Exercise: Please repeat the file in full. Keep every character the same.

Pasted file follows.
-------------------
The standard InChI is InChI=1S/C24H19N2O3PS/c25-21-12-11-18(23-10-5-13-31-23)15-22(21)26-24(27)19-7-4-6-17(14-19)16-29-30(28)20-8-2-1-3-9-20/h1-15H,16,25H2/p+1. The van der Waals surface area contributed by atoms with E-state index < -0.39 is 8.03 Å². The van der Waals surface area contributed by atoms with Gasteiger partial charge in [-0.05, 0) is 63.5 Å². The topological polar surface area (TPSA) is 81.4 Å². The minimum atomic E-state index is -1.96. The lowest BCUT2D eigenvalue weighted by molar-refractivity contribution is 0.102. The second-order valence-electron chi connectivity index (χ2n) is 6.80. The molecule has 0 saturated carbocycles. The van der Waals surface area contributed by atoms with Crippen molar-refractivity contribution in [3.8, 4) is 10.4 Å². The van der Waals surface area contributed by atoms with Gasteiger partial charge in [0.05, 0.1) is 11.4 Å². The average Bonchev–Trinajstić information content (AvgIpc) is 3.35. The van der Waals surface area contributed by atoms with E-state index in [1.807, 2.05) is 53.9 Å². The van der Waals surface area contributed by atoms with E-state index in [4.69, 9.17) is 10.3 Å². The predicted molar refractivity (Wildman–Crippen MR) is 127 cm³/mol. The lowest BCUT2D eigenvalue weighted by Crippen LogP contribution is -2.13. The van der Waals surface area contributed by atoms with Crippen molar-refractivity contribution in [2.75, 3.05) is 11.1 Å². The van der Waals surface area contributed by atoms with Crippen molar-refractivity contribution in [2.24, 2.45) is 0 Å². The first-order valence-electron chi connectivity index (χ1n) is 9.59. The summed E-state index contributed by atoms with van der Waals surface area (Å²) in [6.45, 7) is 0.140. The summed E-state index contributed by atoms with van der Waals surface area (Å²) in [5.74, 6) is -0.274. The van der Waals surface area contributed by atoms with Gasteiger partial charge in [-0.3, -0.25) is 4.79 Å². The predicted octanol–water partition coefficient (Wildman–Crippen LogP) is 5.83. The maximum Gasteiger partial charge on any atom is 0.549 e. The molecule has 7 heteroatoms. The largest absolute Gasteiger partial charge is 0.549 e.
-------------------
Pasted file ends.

The standard InChI is InChI=1S/C24H19N2O3PS/c25-21-12-11-18(23-10-5-13-31-23)15-22(21)26-24(27)19-7-4-6-17(14-19)16-29-30(28)20-8-2-1-3-9-20/h1-15H,16,25H2/p+1. The van der Waals surface area contributed by atoms with E-state index < -0.39 is 8.03 Å². The van der Waals surface area contributed by atoms with Gasteiger partial charge in [-0.05, 0) is 63.5 Å². The topological polar surface area (TPSA) is 81.4 Å². The minimum atomic E-state index is -1.96. The lowest BCUT2D eigenvalue weighted by molar-refractivity contribution is 0.102. The second-order valence-electron chi connectivity index (χ2n) is 6.80. The molecule has 0 saturated carbocycles. The van der Waals surface area contributed by atoms with Crippen molar-refractivity contribution in [3.8, 4) is 10.4 Å². The van der Waals surface area contributed by atoms with Gasteiger partial charge in [0.05, 0.1) is 11.4 Å². The average Bonchev–Trinajstić information content (AvgIpc) is 3.35. The van der Waals surface area contributed by atoms with E-state index in [1.807, 2.05) is 53.9 Å². The van der Waals surface area contributed by atoms with E-state index in [4.69, 9.17) is 10.3 Å². The predicted molar refractivity (Wildman–Crippen MR) is 127 cm³/mol. The lowest BCUT2D eigenvalue weighted by Crippen LogP contribution is -2.13. The van der Waals surface area contributed by atoms with Crippen molar-refractivity contribution in [2.75, 3.05) is 11.1 Å². The van der Waals surface area contributed by atoms with Crippen molar-refractivity contribution in [2.24, 2.45) is 0 Å². The first-order valence-electron chi connectivity index (χ1n) is 9.59. The summed E-state index contributed by atoms with van der Waals surface area (Å²) in [6.45, 7) is 0.140. The summed E-state index contributed by atoms with van der Waals surface area (Å²) in [5.74, 6) is -0.274. The van der Waals surface area contributed by atoms with Gasteiger partial charge in [-0.3, -0.25) is 4.79 Å². The predicted octanol–water partition coefficient (Wildman–Crippen LogP) is 5.83. The maximum Gasteiger partial charge on any atom is 0.549 e. The molecule has 7 heteroatoms. The largest absolute Gasteiger partial charge is 0.549 e.